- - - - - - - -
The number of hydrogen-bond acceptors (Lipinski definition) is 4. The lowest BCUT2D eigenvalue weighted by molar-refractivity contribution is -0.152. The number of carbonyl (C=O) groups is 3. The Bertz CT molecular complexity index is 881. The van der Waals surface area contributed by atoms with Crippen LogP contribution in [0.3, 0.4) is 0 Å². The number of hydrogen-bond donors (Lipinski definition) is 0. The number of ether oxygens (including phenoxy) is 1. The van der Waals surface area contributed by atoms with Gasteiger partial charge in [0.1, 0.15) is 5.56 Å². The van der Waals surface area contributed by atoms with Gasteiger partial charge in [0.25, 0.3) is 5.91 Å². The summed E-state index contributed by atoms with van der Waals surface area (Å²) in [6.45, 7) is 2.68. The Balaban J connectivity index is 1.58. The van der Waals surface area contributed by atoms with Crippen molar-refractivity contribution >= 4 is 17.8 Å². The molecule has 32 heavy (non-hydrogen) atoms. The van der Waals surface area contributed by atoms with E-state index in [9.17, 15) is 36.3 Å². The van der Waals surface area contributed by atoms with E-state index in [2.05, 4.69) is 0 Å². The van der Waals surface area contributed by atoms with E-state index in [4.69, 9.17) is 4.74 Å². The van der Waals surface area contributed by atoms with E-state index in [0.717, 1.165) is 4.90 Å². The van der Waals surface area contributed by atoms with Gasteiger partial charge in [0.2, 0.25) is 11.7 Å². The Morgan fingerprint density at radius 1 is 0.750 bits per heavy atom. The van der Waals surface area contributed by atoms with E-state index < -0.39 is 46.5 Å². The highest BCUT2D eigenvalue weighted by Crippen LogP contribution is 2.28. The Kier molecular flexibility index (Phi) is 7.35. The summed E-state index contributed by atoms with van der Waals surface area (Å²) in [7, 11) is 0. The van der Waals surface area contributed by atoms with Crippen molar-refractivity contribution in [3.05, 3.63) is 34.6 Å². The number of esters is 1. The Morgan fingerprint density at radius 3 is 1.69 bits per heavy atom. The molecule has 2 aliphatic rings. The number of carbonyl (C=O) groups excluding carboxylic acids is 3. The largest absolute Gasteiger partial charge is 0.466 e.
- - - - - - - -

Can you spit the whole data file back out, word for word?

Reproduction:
The number of hydrogen-bond acceptors (Lipinski definition) is 4. The lowest BCUT2D eigenvalue weighted by molar-refractivity contribution is -0.152. The number of carbonyl (C=O) groups is 3. The Bertz CT molecular complexity index is 881. The van der Waals surface area contributed by atoms with Crippen LogP contribution in [0.3, 0.4) is 0 Å². The number of hydrogen-bond donors (Lipinski definition) is 0. The number of ether oxygens (including phenoxy) is 1. The van der Waals surface area contributed by atoms with Gasteiger partial charge in [0.1, 0.15) is 5.56 Å². The van der Waals surface area contributed by atoms with Gasteiger partial charge in [0.25, 0.3) is 5.91 Å². The summed E-state index contributed by atoms with van der Waals surface area (Å²) in [6.45, 7) is 2.68. The Balaban J connectivity index is 1.58. The van der Waals surface area contributed by atoms with Crippen molar-refractivity contribution >= 4 is 17.8 Å². The molecule has 32 heavy (non-hydrogen) atoms. The van der Waals surface area contributed by atoms with E-state index in [9.17, 15) is 36.3 Å². The van der Waals surface area contributed by atoms with E-state index in [2.05, 4.69) is 0 Å². The van der Waals surface area contributed by atoms with E-state index in [4.69, 9.17) is 4.74 Å². The van der Waals surface area contributed by atoms with E-state index in [0.717, 1.165) is 4.90 Å². The van der Waals surface area contributed by atoms with Gasteiger partial charge in [0.2, 0.25) is 11.7 Å². The Morgan fingerprint density at radius 1 is 0.750 bits per heavy atom. The van der Waals surface area contributed by atoms with E-state index < -0.39 is 46.5 Å². The highest BCUT2D eigenvalue weighted by Crippen LogP contribution is 2.28. The Kier molecular flexibility index (Phi) is 7.35. The summed E-state index contributed by atoms with van der Waals surface area (Å²) in [7, 11) is 0. The van der Waals surface area contributed by atoms with Crippen molar-refractivity contribution in [3.05, 3.63) is 34.6 Å². The number of esters is 1. The Morgan fingerprint density at radius 3 is 1.69 bits per heavy atom. The molecule has 2 aliphatic rings. The number of carbonyl (C=O) groups excluding carboxylic acids is 3. The largest absolute Gasteiger partial charge is 0.466 e.